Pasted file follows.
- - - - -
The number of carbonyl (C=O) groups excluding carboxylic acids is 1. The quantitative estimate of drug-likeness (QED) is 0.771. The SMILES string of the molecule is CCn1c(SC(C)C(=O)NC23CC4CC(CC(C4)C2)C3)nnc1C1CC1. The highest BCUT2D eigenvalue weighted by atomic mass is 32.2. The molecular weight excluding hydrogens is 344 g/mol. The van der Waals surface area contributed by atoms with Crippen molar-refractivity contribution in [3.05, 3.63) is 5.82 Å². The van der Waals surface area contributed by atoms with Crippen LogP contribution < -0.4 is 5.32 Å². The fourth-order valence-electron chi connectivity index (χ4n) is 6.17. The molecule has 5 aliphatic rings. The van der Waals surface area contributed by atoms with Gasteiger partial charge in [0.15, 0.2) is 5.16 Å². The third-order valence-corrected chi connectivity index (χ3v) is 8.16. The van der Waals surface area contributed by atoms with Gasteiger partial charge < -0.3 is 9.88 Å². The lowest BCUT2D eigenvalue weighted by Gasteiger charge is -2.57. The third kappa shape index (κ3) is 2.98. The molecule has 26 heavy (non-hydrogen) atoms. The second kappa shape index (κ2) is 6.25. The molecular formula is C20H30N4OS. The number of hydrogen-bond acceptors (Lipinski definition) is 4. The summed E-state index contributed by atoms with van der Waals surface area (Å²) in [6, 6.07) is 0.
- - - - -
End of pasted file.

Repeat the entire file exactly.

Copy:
The number of carbonyl (C=O) groups excluding carboxylic acids is 1. The quantitative estimate of drug-likeness (QED) is 0.771. The SMILES string of the molecule is CCn1c(SC(C)C(=O)NC23CC4CC(CC(C4)C2)C3)nnc1C1CC1. The highest BCUT2D eigenvalue weighted by atomic mass is 32.2. The molecular weight excluding hydrogens is 344 g/mol. The van der Waals surface area contributed by atoms with Crippen molar-refractivity contribution in [3.05, 3.63) is 5.82 Å². The van der Waals surface area contributed by atoms with Crippen LogP contribution < -0.4 is 5.32 Å². The fourth-order valence-electron chi connectivity index (χ4n) is 6.17. The molecule has 5 aliphatic rings. The van der Waals surface area contributed by atoms with Gasteiger partial charge in [0.15, 0.2) is 5.16 Å². The third-order valence-corrected chi connectivity index (χ3v) is 8.16. The van der Waals surface area contributed by atoms with Gasteiger partial charge < -0.3 is 9.88 Å². The lowest BCUT2D eigenvalue weighted by Gasteiger charge is -2.57. The third kappa shape index (κ3) is 2.98. The molecule has 26 heavy (non-hydrogen) atoms. The second kappa shape index (κ2) is 6.25. The molecular formula is C20H30N4OS. The number of hydrogen-bond acceptors (Lipinski definition) is 4. The summed E-state index contributed by atoms with van der Waals surface area (Å²) in [6, 6.07) is 0.